Gumbrecht provides an interesting observation about racial culture and Paris’s craze over exotic dances and songs.  For example, he uses Josephine Baker to emphasize how her movements and nakedness fascinates the public.  According to Gumbrecht, Baker’s performances weren’t erotic, but something authentic and closer to reality (Gumbrecht, 67).  Gumbrecht includes many interactions people had with Josephine Baker.  The gentlemen described her to be unworldly, primitive, and modern (Gumbrecht, 68).  I believe Gumbrecht is pointing out how the public dehumanized Baker, forming her into a creature rather than a human being. Baker’s provocative dance, along with her race, made her an icon in Paris.


Gumbrecht continues to discuss the popularity of jazz music in Paris and how the inhabitants saw the music as a combination of “sophisticated taste and raw physical force” (Gumbrecht, 121).  Gumbrecht supposes that jazz music and it’s connection to African culture seemed to evoke “authenticity and longing” in the eyes of “European intellectuals” (Gumbrecht, 122).  He also includes the criticisms of jazz music and the contrasting viewpoints of the highly educated.  A number of critics express their displeasure of jazz music by describing the genre as “aggressive clinking against glass, abrupt crumpling of paper, clanging of steel” (Gumbrecht, 124) and so on.  On the other hand, some critics found jazz interesting and bold with its improvisations and complex rhythms (Gumbrecht, 123).  Gumbrecht effortlessly expresses the controversy of jazz music within learned communities.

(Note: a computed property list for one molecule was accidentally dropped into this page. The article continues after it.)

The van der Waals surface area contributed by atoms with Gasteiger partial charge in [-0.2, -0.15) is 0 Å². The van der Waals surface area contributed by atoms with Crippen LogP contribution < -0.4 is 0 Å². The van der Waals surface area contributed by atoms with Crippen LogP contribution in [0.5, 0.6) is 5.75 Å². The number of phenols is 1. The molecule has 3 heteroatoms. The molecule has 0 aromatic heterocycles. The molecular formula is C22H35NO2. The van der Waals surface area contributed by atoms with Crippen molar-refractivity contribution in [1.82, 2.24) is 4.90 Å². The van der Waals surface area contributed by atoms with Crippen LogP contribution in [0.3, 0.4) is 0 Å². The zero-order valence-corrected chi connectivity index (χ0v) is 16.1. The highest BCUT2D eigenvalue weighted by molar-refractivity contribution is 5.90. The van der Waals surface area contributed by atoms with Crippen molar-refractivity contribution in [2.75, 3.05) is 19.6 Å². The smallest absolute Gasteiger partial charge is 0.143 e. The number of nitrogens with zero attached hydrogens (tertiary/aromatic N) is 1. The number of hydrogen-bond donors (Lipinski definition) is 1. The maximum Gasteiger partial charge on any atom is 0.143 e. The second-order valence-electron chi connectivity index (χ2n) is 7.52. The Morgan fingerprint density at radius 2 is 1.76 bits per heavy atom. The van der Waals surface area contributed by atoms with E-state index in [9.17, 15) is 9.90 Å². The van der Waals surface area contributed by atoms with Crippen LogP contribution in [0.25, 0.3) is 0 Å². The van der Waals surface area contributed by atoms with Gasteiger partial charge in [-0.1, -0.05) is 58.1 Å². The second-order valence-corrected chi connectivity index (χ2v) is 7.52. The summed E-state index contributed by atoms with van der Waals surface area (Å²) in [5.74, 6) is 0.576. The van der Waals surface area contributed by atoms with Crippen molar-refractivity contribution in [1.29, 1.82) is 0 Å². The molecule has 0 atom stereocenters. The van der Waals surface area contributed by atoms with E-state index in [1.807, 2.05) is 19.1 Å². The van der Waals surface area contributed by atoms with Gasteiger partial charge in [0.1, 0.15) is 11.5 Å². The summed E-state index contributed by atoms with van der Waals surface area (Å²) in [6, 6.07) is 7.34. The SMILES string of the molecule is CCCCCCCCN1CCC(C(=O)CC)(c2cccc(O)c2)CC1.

It is my belief that through Gumbrecht’s writing style, he clearly points out the hype of society in the twenties.  By communicating the information Gumbrecht has gathered in a “storybook” style, understanding the drastic changes in Parisian society is obvious.  Utilising this writing skill, Gumbrecht successfully demonstrates how racial culture took Paris by storm.